Most media outlets have learnt that programming that displeases advertisers or sponsors can cause problems. For example, WNET a public TV station in New York lost its corporate underwriting from Gulf & Western after showing a documentary called Hunger from Profit about the activities of multinationals in the third world. Gulf & Western said the documentary was “virulently anti-business, if not anti-American.”
The more indirect influence of advertising on media content is more pervasive. Since the media depend on advertisers and sponsors for revenue, they seek to maximise those audiences that will attract advertisers. Not just any audience will do. Papers that attract large numbers of low-consuming working-class people have often failed through lack of advertiser support. For example, in Britain the Daily Herald and the Daily Sketch failed financially despite daily circulations above a million. Whereas papers with much smaller circulations that are read by affluent people whom advertisers want to reach, such as The Financial Times, have thrived.
Bagdikian outlines how advertising has shaped the content of magazines:
Serious articles were not always the best support for ads. An article that put the reader in an analytical frame of mind did not encourage the reader to take seriously an ad that depended on fantasy or promoted a trivial product. An article on genuine social suffering might interrupt the “buying” mood on which most ads for luxuries depend. The next step, seen often in mid-twentieth century magazines, was commissioning articles solely to attract readers who were good prospects to buy products advertised in the magazine. After that came the magazine phenomenon of the 1970s — creating magazines for an identifiable special audience and selling them to particular advertisers.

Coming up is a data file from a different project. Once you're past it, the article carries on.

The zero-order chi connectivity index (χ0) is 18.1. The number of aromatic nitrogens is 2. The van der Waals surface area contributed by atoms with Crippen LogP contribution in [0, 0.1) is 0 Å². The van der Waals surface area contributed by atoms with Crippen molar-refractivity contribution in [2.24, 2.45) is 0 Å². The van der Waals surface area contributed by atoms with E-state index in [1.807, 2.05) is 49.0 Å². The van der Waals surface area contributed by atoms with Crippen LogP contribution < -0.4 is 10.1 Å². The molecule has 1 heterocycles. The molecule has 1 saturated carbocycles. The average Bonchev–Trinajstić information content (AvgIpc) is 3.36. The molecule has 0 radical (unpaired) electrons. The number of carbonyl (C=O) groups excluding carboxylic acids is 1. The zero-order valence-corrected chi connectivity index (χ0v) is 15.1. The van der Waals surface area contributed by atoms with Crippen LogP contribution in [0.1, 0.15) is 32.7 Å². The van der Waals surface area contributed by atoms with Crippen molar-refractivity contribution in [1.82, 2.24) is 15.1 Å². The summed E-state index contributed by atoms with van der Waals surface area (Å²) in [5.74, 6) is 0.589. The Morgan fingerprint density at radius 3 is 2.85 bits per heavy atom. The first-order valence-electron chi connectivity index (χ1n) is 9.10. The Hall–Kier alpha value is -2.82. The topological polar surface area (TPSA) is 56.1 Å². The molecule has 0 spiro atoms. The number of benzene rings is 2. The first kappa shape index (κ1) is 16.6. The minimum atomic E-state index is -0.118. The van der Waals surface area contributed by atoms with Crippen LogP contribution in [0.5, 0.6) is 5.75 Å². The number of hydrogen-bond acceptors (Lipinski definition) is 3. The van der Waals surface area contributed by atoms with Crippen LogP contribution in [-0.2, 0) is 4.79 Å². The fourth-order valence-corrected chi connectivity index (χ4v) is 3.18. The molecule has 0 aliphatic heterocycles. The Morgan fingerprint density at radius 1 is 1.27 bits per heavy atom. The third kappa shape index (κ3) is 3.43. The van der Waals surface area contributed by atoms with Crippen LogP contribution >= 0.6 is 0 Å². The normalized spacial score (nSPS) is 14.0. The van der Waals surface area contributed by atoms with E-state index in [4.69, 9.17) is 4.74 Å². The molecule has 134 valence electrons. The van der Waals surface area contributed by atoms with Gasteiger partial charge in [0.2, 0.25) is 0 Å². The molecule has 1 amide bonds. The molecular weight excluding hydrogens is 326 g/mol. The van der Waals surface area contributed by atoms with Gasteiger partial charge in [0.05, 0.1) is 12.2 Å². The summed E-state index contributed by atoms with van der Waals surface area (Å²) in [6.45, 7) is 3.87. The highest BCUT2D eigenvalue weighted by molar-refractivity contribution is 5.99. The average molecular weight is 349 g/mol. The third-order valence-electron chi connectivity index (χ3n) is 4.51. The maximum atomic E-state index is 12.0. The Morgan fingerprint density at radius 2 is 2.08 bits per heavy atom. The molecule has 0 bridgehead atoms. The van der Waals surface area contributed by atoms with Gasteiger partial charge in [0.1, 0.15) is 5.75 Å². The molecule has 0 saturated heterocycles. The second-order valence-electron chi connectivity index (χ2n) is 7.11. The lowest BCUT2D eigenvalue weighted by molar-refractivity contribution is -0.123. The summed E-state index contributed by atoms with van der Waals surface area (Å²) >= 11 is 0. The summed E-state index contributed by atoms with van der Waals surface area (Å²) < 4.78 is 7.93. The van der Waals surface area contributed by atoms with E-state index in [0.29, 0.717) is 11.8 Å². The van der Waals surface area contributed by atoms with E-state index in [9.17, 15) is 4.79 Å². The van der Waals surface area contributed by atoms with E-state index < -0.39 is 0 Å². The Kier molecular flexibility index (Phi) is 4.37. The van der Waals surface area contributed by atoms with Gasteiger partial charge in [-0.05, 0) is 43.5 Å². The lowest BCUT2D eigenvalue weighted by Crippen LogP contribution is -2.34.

In television, one point loss on the ratings can represent a loss of $100 million a year in advertising. Producers of television entertainment try to avoid material that would scare advertisers and audiences away. The result is, according to Jacobson and Mazur in their book Marketing Madness: “TV programs that flow seamlessly into commercials, avoiding controversy, lulling us into submission like an electronic tranquilizer.”